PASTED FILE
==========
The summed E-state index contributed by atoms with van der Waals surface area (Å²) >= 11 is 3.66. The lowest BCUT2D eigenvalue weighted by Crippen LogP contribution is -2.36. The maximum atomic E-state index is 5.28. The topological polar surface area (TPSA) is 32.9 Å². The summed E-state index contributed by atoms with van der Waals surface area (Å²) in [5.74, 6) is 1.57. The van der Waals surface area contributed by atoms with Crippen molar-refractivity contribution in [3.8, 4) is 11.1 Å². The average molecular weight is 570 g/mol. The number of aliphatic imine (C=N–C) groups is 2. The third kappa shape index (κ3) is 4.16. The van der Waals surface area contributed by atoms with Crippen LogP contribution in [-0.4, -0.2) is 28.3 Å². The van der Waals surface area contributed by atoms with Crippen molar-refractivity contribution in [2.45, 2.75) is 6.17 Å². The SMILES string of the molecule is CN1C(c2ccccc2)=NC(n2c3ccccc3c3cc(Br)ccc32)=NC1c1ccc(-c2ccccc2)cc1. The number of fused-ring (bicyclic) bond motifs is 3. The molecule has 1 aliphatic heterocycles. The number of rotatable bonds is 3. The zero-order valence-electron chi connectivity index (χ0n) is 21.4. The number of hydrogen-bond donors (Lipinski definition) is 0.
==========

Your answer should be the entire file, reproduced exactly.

The summed E-state index contributed by atoms with van der Waals surface area (Å²) >= 11 is 3.66. The lowest BCUT2D eigenvalue weighted by Crippen LogP contribution is -2.36. The maximum atomic E-state index is 5.28. The topological polar surface area (TPSA) is 32.9 Å². The summed E-state index contributed by atoms with van der Waals surface area (Å²) in [5.74, 6) is 1.57. The van der Waals surface area contributed by atoms with Crippen molar-refractivity contribution in [3.8, 4) is 11.1 Å². The average molecular weight is 570 g/mol. The number of aliphatic imine (C=N–C) groups is 2. The third kappa shape index (κ3) is 4.16. The van der Waals surface area contributed by atoms with Crippen LogP contribution in [-0.4, -0.2) is 28.3 Å². The van der Waals surface area contributed by atoms with Crippen molar-refractivity contribution in [2.45, 2.75) is 6.17 Å². The SMILES string of the molecule is CN1C(c2ccccc2)=NC(n2c3ccccc3c3cc(Br)ccc32)=NC1c1ccc(-c2ccccc2)cc1. The number of fused-ring (bicyclic) bond motifs is 3. The molecule has 1 aliphatic heterocycles. The number of rotatable bonds is 3. The zero-order valence-electron chi connectivity index (χ0n) is 21.4. The number of hydrogen-bond donors (Lipinski definition) is 0.